Another rebel leader was Jeroboam son of Nebat, one of Solomon’s own officials. He came from the town of Zeredah in Ephraim, and his mother was Zeruah, a widow. This is the story behind his rebellion. Solomon was rebuilding the supporting terraces and repairing the walls of the city of his father, David. Jeroboam was a very capable young man, and when Solomon saw how industrious he was, he put him in charge of the labor force from the tribes of Ephraim and Manasseh, the descendants of Joseph. One day as Jeroboam was leaving Jerusalem, the prophet Ahijah from Shiloh met him along the way. Ahijah was wearing a new cloak. The two of them were alone in a field, and Ahijah took hold of the new cloak he was wearing and tore it into twelve pieces. Then he said to Jeroboam, “Take ten of these pieces, for this is what the Lord, the God of Israel, says: ‘I am about to tear the kingdom from the hand of Solomon, and I will give ten of the tribes to you! But I will leave him one tribe for the sake of my servant David and for the sake of Jerusalem, which I have chosen out of all the tribes of Israel. For Solomon has abandoned me and worshiped Ashtoreth, the goddess of the Sidonians; Chemosh, the god of Moab; and Molech, the god of the Ammonites. He has not followed my ways and done what is pleasing in my sight. He has not obeyed my decrees and regulations as David his father did. “‘But I will not take the entire kingdom from Solomon at this time. For the sake of my servant David, the one whom I chose and who obeyed my commands and decrees, I will keep Solomon as leader for the rest of his life. But I will take the kingdom away from his son and give ten of the tribes to you. His son will have one tribe so that the descendants of David my servant will continue to reign, shining like a lamp in Jerusalem, the city I have chosen to be the place for my name. And I will place you on the throne of Israel, and you will rule over all that your heart desires. If you listen to what I tell you and follow my ways and do whatever I consider to be right, and if you obey my decrees and commands, as my servant David did, then I will always be with you. I will establish an enduring dynasty for you as I did for David, and I will give Israel to you. Because of Solomon’s sin I will punish the descendants of David—though not forever.’” Solomon tried to kill Jeroboam, but he fled to King Shishak of Egypt and stayed there until Solomon died.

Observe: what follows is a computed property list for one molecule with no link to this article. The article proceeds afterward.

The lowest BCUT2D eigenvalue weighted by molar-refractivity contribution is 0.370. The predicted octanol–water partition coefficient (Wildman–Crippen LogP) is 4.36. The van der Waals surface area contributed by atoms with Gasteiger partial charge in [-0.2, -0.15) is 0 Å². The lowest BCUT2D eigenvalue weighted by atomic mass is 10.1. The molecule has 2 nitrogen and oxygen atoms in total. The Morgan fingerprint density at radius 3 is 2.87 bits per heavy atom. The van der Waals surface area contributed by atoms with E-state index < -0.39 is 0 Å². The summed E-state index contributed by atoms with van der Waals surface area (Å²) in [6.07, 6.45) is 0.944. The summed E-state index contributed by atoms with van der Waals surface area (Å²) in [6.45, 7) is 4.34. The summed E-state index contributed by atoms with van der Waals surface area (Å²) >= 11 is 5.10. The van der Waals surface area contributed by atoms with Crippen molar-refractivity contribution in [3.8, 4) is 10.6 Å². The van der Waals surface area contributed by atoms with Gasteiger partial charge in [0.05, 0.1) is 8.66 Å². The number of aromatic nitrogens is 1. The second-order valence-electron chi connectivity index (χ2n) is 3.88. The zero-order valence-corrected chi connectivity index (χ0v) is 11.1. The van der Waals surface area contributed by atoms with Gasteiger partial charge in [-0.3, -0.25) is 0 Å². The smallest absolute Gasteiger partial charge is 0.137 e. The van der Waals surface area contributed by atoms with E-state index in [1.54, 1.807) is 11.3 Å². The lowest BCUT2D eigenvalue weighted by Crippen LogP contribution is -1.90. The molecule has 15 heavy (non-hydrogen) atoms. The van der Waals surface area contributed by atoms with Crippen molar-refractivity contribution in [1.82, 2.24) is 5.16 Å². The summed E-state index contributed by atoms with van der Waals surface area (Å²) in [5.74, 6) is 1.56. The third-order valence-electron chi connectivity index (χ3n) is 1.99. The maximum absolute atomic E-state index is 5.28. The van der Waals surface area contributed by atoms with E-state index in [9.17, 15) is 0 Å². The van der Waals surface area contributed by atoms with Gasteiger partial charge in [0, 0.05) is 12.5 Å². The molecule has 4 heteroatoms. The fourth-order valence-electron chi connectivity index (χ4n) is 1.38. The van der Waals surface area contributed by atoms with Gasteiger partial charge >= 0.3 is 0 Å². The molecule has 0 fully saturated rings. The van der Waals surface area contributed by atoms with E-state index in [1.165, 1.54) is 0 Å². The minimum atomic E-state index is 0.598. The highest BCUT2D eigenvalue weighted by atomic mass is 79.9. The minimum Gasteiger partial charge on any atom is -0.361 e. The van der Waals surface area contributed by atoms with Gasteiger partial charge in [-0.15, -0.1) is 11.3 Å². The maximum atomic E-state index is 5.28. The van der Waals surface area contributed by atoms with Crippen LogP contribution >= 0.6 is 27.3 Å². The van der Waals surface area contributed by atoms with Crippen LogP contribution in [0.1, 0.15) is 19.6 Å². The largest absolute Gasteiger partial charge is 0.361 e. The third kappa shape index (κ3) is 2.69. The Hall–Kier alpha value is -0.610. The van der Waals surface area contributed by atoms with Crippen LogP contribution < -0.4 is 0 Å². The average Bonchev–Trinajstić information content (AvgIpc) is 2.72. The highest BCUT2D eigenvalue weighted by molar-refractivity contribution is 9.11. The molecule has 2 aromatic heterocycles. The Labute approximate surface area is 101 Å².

1 Kings 11:26-40
Dear God, well, it only took one generation to start to start the demise of what all of Solomon’s predecessors had built over the previous 1,000 years. He got handed the keys to a great car and he eventually milked the car for all it was worth and it was worth less than when he got it. Sure, there might have been more gold and glory lying around, but the cancer was there and it was ready to tear things apart. What could he have done differently?
Besides staying faithful to you, which is the obvious answer, I can’t help but think about what happens with Solomon’s son/successor, Rehoboam. After Solomon dies and Rehoboam is made king, the leaders of Israel comes to him and said, “Your father was a hard master. Lighten the harsh labor demands and heavy taxes that your father imposed on us. Then we will be your loyal subjects.” (1 Kings 12:4) Was it out of his wisdom that Solomon had become a harsh master? Was it the arrogance and then the fear of losing what he had that drove him to it?
I listened to a podcast today about Donald Sterling, former owner of the L.A. Clippers. It’s about the racism scandal that finally got him kicked out of the NBA. At the end of the second episode in the series, one man who had worked for the Clippers at one point said:
“He had become so bloated–that’s the word–so rich…being able to do what he wanted to do and have everything come back to him that he had a disconnect with what he could do, what he could get away with, what’s right and what was wrong, and what sounded wrong. He had lost his connection because people had patronized him for so long. So he had lost his ability to connect with the real consequences in life.”
Sounds like Solomon to me.
Father, this is a reminder to make sure I have people around me who are able and willing to come back at me and tell me when I am wrong. Help me to be vulnerable to them. Help me to embrace transparency. Help me to remain sensitive to the needs and perspectives of those around me so that anything I do will be driven by mercy and love rather than self-preservation and ego.
In Jesus’s name I pray,